Without Bob McAdoo (thigh) and James Worthy (broken leg), the Lakers frontcourt was undermanned and had trouble slowing down Moses Malone, who finished with game highs of 27 points and 18 rebounds. Andrew Toney added 25 for the 76ers and Julius Erving had 20 points and 10 rebounds. Norm Nixon led the Lakers with 26 points despite leaving the game briefly with a separated shoulder. Magic Johnson finished a rebounds shy of a triple-double: 19 points, nine rebounds and 11 assists.
Game 2 – 76ers 103, Lakers 93
The Lakers controlled the pace of the first half and took a four-point lead into halftime. L.A. was bolstered by the return of Bob McAdoo, who provided much-needed size off the bench. However, the Lakers’ good fortune was short-lived. The 76ers outscored the Lakers by eight points in the third quarter. They were leading by just four when Moses Malone was forced to the bench with his fifth foul, but the Lakers couldn’t muster a comeback, and Philadelphia took a 2-0 series lead.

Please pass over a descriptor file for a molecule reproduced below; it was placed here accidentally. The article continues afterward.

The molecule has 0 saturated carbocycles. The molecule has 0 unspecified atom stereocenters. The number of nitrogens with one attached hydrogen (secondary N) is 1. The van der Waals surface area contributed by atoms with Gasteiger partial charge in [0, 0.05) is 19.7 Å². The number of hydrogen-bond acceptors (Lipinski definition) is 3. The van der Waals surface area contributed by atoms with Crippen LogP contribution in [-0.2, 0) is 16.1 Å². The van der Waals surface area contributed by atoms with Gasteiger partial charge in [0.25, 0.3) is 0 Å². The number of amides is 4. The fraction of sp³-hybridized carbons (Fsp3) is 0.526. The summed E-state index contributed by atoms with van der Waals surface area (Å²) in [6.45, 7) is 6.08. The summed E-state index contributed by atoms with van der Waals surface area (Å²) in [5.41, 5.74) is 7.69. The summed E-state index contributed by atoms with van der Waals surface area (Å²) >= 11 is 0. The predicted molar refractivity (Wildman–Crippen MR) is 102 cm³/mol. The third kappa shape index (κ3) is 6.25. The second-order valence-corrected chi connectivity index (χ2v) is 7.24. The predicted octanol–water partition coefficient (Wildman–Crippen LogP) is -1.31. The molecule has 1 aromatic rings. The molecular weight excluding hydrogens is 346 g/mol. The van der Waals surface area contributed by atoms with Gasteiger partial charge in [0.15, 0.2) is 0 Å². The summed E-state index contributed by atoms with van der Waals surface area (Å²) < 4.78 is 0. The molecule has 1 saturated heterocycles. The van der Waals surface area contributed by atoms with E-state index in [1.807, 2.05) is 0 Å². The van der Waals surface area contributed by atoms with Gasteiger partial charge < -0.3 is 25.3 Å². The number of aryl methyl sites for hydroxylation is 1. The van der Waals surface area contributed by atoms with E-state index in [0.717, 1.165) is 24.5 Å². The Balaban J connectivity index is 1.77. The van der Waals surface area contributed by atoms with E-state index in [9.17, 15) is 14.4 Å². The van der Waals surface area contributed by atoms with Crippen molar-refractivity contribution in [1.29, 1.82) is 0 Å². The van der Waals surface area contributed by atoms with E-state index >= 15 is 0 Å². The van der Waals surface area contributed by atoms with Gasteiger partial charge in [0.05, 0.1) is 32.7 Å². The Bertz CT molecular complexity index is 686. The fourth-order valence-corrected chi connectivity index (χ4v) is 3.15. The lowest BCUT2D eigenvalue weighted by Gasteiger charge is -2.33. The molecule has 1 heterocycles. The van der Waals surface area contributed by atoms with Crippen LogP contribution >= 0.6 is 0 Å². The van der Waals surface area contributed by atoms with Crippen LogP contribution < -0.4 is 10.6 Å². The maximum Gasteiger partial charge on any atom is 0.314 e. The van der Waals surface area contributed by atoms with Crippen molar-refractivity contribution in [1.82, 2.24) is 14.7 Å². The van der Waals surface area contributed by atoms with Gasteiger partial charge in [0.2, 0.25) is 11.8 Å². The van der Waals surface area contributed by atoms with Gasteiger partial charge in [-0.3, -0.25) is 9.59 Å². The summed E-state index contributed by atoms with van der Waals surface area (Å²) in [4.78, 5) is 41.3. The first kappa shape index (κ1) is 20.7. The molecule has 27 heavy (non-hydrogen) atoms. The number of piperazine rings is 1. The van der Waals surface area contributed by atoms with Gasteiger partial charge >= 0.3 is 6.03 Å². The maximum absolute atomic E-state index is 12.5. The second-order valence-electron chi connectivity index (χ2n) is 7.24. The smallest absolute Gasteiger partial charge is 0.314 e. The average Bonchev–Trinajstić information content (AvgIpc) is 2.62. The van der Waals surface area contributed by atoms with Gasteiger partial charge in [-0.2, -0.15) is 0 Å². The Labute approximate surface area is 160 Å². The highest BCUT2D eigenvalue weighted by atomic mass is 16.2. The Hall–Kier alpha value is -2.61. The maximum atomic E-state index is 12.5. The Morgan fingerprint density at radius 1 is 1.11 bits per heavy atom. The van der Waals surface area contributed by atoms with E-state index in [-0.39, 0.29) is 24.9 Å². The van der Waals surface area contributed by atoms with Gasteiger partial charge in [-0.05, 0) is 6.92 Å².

Despite the foul trouble, Malone finished with 24 points and 12 rebounds, shooting 8-of-10 from the field. Maurice Cheeks and Andrew Toney each scored 19, easily outpacing the Lakers starting backcourt. Kareem Abdul-Jabbar led the Lakers with 23 points, but was held to four rebounds for the second consecutive game. Magic Johnson had 12 points, eight rebounds and 13 assists, but his backcourt mate Norm Nixon scored just eight points on 4-of-13 shooting.
Game 3 – 76ers 111, Lakers 94